As for the rest of the left-side gang, Grabner received Calder Trophy consideration after a 34-goal, 53 point rookie season, but fell a whole 20 points in his sophomore slump posting 20 goals and 32 points. At 25, Grabner is still a mystery, who could turn out to be a one hit wonder, or could elevate his game above his rookie season. In a short season it will be hard to tell so expect to see his true colors in 2013-14. Niederreiter is another one of those potential busts taht I brought up with Okposo. He was selected fifth overall in 2010, and has since managed an unspectacular two goals and one assist in 64 NHL games. At 20, it’s too early to give up on Niederreiter, but don’t expect him to develop into the offensive dynamo that the Islanders expected to get three years ago. He will start the year in the minors to get some seasoning. I’ve already talked about the toughness Boulton brings, and his experience is good in a room of young players. He will fill the fourth line hole perfectly.
Defense: Travis Hamonic, Mark Streit “C”, Lubomir Visnovsky, Joe Finley, Thomas Hickey, Carkner, Andrew McDonald, Radek Martinek and Brian Strait.
I won’t go to in depth here, because aside from Streit and Visnovsky (if he ever comes), this defense corps is swiss cheese, and will rotate accordingly throughout the season. Don’t expect the same names in the line-up from game one to game two, nevermind until the end of the season. Streit will carry the load offensively and defensively again, after recording 47 points last season, which included 23 points on the powerplay. All of this while recording 110 hits. Look for Streit to be the anchor of a sinking ship, good, strong and steady, but ultimately pointless on a sinking ship that is the Islanders defense/season.
Goalies: Evgeni Nabokov, Rick DiPietro and Kevin Poulin.
Nabokov is the No. 1 in New York, despite the fact that he was in Visnovsky’s shoes just over a year ago, when Nabby signed with the Red Wings but the Islanders claimed him off waivers. At that point Nabokov refused to report and was suspended by the team. Sound familiar? Apparantly nobody wants to play for the Islanders. Anyways, after that was cleared up and now that he’s signed a year extension, Nabokov will be the reason the Islanders win or lose games, and yes I realized I said that for Tavares already. Nabokov starting the majority of the games for the Islanders is good for two reasons. One, with a 2.55 goals against average (GAA) and a .914 save percentage (SV%), he is clearly the best of the goalies in the system and gives them the best chance of winning. Secondly, his time with the Islanders means more experience for Poulin and DiPietro, and also gives time for DiPietro to rest his body for the larger part of the season.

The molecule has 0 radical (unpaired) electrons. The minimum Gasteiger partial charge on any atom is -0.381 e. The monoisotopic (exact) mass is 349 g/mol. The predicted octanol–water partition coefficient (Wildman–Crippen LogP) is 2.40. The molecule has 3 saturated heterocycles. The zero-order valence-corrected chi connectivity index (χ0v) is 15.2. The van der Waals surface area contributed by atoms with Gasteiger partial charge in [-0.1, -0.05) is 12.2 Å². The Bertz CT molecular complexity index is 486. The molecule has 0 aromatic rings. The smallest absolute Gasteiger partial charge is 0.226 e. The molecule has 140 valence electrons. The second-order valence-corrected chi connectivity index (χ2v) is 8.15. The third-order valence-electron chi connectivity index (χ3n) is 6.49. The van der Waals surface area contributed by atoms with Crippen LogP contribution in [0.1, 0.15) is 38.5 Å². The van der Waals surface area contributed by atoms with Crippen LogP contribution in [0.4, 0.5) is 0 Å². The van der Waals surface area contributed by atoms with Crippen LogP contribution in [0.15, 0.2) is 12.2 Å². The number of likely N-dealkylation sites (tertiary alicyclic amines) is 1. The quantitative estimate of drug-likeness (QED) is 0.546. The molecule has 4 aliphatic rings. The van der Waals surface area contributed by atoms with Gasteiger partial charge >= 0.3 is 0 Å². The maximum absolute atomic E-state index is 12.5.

This is great news for Islanders’ fans, as they are stuck with DiPietro for another eight years of his 15 year mind-boggler of a contract. Sadly, the thing DiPietro will be remembered for most is the length of time he spent on the injured reserve and the fact Brent Johnson took him down with one punch in a fight. Other than that, his career as an Isle has been less than stellar at best, aside from an all-star selection in 2007. His career numbers look something like this: 2.86 GAA, .903 SV% and a record of 130-133-28. None of those stats are impressive enough to warrant the franchise goalie name DiPietro was given when he was drafted first overall in 2000. At 31, time is running out to establish himself as a reliable goaltender who can stay healthy. Just take a gander at his injury history and you’ll know why. The sad thing is that the link I posted doesn’t include the four games he missed with a concussion and the 58 games he missed to end the season last year with a groin pull. Good luck, too bad we can’t say good riddance.
As for Poulin, he’s a quality back-up
should when DiPietro gets hurt again. His career numbers of .917 SV% and 2.67 GAA to go along with a 6-6-1 record to shout greatness, but good enough. He was having a brilliant time taking over for DiPietro during one of his injured reserve stints two seasons ago until he tore the ligaments in his knee in a warm-up. Now with Nabby in the fold, Poulin will need to wait another year or two until he can strut his stuff again.
Opening Night Roster:
Moulson – Tavares – Okposo
Grabner – Nielson – Boyes
Boulton – Bailey – Ullstrom
Jesse Joensuu – Aucoin/Cizikas -Reasoner
Hamonic – Streit
Martinek – McDonald
Hickey – Carkner
Extras: Matt Martin – LW, Colin Mcdonald – RW, Joe Finley – D, Brian Strait
Visnovsky is on the opening night roster, but as he’s suspended by the team and still in Slovakia, don’t expect an appearance.
The Islanders have a fair shot at making the playoffs in a shortened season. This season will be defined by who starts hot and who stays hot, which the Islanders have the capability to do both on offense and in goal. Defense is a huge question mark though and that never leads to a good situation, especially added to the fact the defense will have the “when’s Lubo coming and when will I lose my job?” hanging over their heads. Not a good thing. As for the seasons prospects, even though it’s realistic they could slip in the playoffs in a low seed, expect the Islanders to have another bottom-dwelling year. I’m predicting a 14th place finish for the Islanders, despite an award-winning year from Tavares.